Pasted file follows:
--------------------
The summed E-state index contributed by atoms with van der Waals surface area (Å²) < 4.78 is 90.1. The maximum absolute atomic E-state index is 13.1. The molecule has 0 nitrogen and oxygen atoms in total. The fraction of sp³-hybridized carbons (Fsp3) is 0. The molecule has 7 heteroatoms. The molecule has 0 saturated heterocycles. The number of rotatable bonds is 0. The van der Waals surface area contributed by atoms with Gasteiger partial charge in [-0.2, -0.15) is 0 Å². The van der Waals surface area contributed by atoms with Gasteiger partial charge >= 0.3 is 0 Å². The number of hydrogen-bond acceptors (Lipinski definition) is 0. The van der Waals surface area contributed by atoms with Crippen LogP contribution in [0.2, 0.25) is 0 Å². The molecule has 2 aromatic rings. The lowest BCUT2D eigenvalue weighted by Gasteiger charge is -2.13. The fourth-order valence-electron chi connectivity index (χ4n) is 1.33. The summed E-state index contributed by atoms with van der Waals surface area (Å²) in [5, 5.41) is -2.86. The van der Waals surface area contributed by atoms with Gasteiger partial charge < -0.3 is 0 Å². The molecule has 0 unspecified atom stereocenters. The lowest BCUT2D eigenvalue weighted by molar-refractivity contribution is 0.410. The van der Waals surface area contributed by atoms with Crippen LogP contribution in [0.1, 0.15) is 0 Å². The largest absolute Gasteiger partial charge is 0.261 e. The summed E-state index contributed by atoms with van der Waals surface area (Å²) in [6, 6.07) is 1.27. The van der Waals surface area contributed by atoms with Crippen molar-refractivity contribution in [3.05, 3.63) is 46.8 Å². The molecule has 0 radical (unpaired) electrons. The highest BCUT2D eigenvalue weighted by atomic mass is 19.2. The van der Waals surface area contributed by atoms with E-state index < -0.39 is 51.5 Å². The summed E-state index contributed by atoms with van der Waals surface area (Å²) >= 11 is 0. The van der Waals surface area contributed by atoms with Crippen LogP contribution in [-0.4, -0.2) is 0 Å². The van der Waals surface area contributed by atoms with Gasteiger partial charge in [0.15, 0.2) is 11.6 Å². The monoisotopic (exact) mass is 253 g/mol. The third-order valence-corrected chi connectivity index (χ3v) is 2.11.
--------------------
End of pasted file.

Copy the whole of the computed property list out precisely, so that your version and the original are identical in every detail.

The summed E-state index contributed by atoms with van der Waals surface area (Å²) < 4.78 is 90.1. The maximum absolute atomic E-state index is 13.1. The molecule has 0 nitrogen and oxygen atoms in total. The fraction of sp³-hybridized carbons (Fsp3) is 0. The molecule has 7 heteroatoms. The molecule has 0 saturated heterocycles. The number of rotatable bonds is 0. The van der Waals surface area contributed by atoms with Gasteiger partial charge in [-0.2, -0.15) is 0 Å². The van der Waals surface area contributed by atoms with Gasteiger partial charge >= 0.3 is 0 Å². The number of hydrogen-bond acceptors (Lipinski definition) is 0. The van der Waals surface area contributed by atoms with Crippen LogP contribution in [0.2, 0.25) is 0 Å². The molecule has 2 aromatic rings. The lowest BCUT2D eigenvalue weighted by Gasteiger charge is -2.13. The fourth-order valence-electron chi connectivity index (χ4n) is 1.33. The summed E-state index contributed by atoms with van der Waals surface area (Å²) in [5, 5.41) is -2.86. The van der Waals surface area contributed by atoms with Gasteiger partial charge < -0.3 is 0 Å². The molecule has 0 unspecified atom stereocenters. The lowest BCUT2D eigenvalue weighted by molar-refractivity contribution is 0.410. The van der Waals surface area contributed by atoms with Crippen LogP contribution in [0.1, 0.15) is 0 Å². The largest absolute Gasteiger partial charge is 0.261 e. The summed E-state index contributed by atoms with van der Waals surface area (Å²) in [6, 6.07) is 1.27. The van der Waals surface area contributed by atoms with Crippen molar-refractivity contribution in [3.05, 3.63) is 46.8 Å². The molecule has 0 radical (unpaired) electrons. The highest BCUT2D eigenvalue weighted by atomic mass is 19.2. The van der Waals surface area contributed by atoms with E-state index < -0.39 is 51.5 Å². The summed E-state index contributed by atoms with van der Waals surface area (Å²) >= 11 is 0. The van der Waals surface area contributed by atoms with Crippen LogP contribution in [-0.4, -0.2) is 0 Å². The van der Waals surface area contributed by atoms with Gasteiger partial charge in [0.15, 0.2) is 11.6 Å². The monoisotopic (exact) mass is 253 g/mol. The third-order valence-corrected chi connectivity index (χ3v) is 2.11.